KEEPING LORD'S WORLD CLASS
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Former MCC Young Cricketer Kevin O’Brien, England’s destroyer in the ICC World Cup, says Ireland are primed for a repeat of that shock win in Dublin.
O’Brien hammered an astonishing 50-ball century – the fastest in world cup history – when the two sides met in Bangalore in March, as Ireland recorded a three wicket victory.
England cross the Irish Sea for the one off clash with a much weakened squad, following their 4-0 Test match whitewash of India.
The visitors will rightly be wary of the side six places below them in the world rankings but a confident O’Brien insists the heroics of the world cup win hasn’t added to the expectation on Ireland.
Speaking exclusively to Lords.org, O'Brien said: “When the match was announced four or five months ago, even before the world cup, I think it was going to be the biggest game of our summer and what happened in the world cup makes it an even bigger game.
“But I don’t think there is any more pressure than there was before the last match. All the players are pretty relaxed – we’re in good form and confident of another victory.”
Dubliner Eoin Morgan will captain England for the first time in the absence of full-time ODI skipper Alastair Cook.
The 24-year-old batsman, an Ireland player as recently as April 2009, is likely to be the subject of some scrutiny from the home supporters.
O’Brien though is comfortable with the situation and believes Morgan will relish his chance to lead England in his home city, as his former teammate stakes a claim for full time role in the future.
“It’s going to be a very good day for him – to captain an international team is a great honour and it’s something he’ll do with a lot of pride and play hard as ever,” added the 27-year-old.
“Eoin is not vice-captain of the Twenty20 team for nothing so they obviously see him as a potential future captain in both one day cricket and also the longer form.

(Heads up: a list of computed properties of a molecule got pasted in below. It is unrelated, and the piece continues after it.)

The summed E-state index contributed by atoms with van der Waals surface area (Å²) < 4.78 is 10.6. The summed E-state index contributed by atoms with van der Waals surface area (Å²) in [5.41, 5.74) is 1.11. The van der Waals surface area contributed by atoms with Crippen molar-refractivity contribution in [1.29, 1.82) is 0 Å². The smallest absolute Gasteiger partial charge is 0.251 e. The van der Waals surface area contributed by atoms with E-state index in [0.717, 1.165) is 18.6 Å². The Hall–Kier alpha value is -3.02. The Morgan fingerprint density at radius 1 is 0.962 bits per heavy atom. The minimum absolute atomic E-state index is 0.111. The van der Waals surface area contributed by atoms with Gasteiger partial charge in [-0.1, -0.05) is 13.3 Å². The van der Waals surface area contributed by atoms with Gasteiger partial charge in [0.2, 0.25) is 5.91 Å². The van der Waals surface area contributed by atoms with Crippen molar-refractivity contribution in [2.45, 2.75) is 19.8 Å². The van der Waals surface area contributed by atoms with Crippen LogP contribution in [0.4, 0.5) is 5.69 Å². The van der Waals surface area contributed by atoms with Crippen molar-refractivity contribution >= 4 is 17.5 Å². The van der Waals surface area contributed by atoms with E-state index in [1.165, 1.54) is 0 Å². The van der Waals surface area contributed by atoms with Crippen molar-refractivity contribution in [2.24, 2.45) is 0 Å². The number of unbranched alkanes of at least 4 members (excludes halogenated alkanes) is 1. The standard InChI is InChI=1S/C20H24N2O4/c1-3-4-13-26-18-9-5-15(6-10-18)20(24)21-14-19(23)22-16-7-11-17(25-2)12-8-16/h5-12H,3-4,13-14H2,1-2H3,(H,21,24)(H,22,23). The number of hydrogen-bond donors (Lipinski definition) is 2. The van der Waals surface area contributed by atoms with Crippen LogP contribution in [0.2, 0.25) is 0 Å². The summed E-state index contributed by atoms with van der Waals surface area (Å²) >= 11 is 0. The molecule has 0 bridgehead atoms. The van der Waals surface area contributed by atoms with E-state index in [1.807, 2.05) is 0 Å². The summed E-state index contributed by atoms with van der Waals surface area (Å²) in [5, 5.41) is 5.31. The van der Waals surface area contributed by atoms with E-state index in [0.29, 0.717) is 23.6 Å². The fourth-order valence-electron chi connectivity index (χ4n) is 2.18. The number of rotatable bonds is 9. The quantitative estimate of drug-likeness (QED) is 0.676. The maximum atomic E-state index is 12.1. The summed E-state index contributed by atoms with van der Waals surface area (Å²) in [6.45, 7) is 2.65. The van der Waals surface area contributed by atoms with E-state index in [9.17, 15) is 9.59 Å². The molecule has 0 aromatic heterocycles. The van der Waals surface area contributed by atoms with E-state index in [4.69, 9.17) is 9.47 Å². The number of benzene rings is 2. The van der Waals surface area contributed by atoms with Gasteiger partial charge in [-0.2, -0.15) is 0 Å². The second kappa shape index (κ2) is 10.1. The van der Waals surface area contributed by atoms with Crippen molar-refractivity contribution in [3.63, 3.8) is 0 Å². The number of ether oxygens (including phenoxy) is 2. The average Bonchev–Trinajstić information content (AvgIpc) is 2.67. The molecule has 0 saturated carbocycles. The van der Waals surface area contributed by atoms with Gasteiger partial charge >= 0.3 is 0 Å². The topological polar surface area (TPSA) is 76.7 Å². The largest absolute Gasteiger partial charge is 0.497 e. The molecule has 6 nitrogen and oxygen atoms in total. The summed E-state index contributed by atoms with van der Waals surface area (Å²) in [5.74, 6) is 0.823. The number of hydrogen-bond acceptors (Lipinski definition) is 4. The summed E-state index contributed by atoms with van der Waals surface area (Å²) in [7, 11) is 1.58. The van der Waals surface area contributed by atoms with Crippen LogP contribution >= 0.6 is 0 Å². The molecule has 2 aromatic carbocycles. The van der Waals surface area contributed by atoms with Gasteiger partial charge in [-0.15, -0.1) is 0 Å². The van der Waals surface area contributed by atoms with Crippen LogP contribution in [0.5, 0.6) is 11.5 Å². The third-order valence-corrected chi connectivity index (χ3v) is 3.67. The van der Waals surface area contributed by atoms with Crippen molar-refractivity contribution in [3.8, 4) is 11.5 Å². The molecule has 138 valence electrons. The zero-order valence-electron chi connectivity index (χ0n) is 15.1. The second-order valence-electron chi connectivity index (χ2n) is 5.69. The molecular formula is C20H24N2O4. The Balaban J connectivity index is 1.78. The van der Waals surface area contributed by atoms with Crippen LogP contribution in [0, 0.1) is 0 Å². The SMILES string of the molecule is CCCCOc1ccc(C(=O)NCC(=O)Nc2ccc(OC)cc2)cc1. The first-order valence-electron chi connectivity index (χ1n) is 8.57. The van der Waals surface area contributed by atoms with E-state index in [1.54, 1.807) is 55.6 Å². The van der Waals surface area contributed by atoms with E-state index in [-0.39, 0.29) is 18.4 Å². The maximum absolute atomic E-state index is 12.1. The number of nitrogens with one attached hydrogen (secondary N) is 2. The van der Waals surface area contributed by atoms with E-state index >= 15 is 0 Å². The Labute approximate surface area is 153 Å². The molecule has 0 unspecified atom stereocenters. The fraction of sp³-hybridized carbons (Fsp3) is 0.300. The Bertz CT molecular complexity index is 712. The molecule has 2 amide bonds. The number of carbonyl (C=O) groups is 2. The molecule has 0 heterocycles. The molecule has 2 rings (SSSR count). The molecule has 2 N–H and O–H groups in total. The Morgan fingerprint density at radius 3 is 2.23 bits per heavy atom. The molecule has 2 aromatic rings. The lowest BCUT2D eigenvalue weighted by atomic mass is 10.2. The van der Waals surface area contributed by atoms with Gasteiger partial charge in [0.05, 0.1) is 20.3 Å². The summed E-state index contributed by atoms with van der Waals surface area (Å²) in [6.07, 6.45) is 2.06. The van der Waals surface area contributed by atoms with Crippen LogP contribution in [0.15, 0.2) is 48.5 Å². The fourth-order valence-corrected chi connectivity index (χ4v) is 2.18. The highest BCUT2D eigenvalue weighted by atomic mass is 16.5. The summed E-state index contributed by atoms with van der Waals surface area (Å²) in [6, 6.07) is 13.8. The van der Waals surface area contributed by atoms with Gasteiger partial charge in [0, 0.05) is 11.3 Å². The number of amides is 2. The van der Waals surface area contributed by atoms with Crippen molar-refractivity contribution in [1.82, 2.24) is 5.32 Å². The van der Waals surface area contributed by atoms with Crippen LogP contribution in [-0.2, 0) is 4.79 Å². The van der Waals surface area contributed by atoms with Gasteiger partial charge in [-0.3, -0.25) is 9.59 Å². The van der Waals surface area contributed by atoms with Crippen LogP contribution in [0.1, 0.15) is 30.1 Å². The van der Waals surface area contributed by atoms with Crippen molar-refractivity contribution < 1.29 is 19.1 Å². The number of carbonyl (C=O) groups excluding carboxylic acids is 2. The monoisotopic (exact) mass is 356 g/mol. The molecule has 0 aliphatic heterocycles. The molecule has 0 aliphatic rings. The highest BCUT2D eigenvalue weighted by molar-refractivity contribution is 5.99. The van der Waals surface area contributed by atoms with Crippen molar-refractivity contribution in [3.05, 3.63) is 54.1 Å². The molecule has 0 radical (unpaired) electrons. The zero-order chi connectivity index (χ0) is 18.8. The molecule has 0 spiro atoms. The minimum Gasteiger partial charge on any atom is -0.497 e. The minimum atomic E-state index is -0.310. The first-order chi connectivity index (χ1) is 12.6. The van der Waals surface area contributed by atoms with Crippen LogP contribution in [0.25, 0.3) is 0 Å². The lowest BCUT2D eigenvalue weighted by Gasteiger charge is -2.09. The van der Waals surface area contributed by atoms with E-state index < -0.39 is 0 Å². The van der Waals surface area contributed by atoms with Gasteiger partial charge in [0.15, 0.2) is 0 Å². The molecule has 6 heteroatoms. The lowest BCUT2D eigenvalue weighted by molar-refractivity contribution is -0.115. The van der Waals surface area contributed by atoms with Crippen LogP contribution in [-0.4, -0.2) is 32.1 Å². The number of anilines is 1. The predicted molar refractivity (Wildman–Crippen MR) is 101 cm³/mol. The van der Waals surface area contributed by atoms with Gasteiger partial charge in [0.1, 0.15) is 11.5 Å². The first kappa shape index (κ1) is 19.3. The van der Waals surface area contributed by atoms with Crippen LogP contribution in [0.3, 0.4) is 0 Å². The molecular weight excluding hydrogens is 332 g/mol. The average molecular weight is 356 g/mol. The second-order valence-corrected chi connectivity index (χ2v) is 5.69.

“This is another chance for him to increase his seniority in the team.”
Cricket in the Emerald Isle has gone from strength to strength since the 2007 world cup, bringing about a succession of upsets and culminating in the win over England.
They have also successfully lobbied the ICC to allow them the chance to compete in the 2015 world cup, after initially being overlooked.
Three of the Ireland squad, O’Brien, captain Will Porterfield and batsman Gary Wilson are graduates of MCC’s YC scheme, which has also welcomed a number of other Irish cricketers.
Porterfield, also an MCC Universities graduate, and Wilson have forged county careers since leaving Lord’s, and O’Brien has played one-day for Gloucestershire in 2011.
With his season now over in England, O'Brien is hoping for a return in 2012, and is on the lookout for potential Twenty20 deals around the world.
O'Brien praised the YC scheme for helping launch his career and highlighted the benefits of young Irish players getting opportunities to play in England.
“I was a YC in 2004 and 2005 and those two years were very important for me when I was improving as a cricketer. It was a great two years for me, to learn my trade and grow up as a person,” said O’Brien.
“It’s a great environment to play in, you’re playing five or six days a week, which as a 16 or 17 year old in Ireland you don’t get the chance to do.
“As a young guy it’s great to go over and training at Lord’s is a fantastic opportunity.
“For Ireland, the more players we can get playing over in England, for the various county academies or as YCs the more it’s going to benefit us as a nation and our cricket.”
Kevin O’Brien’s book about the 2011 world cup, Six after Six is available now.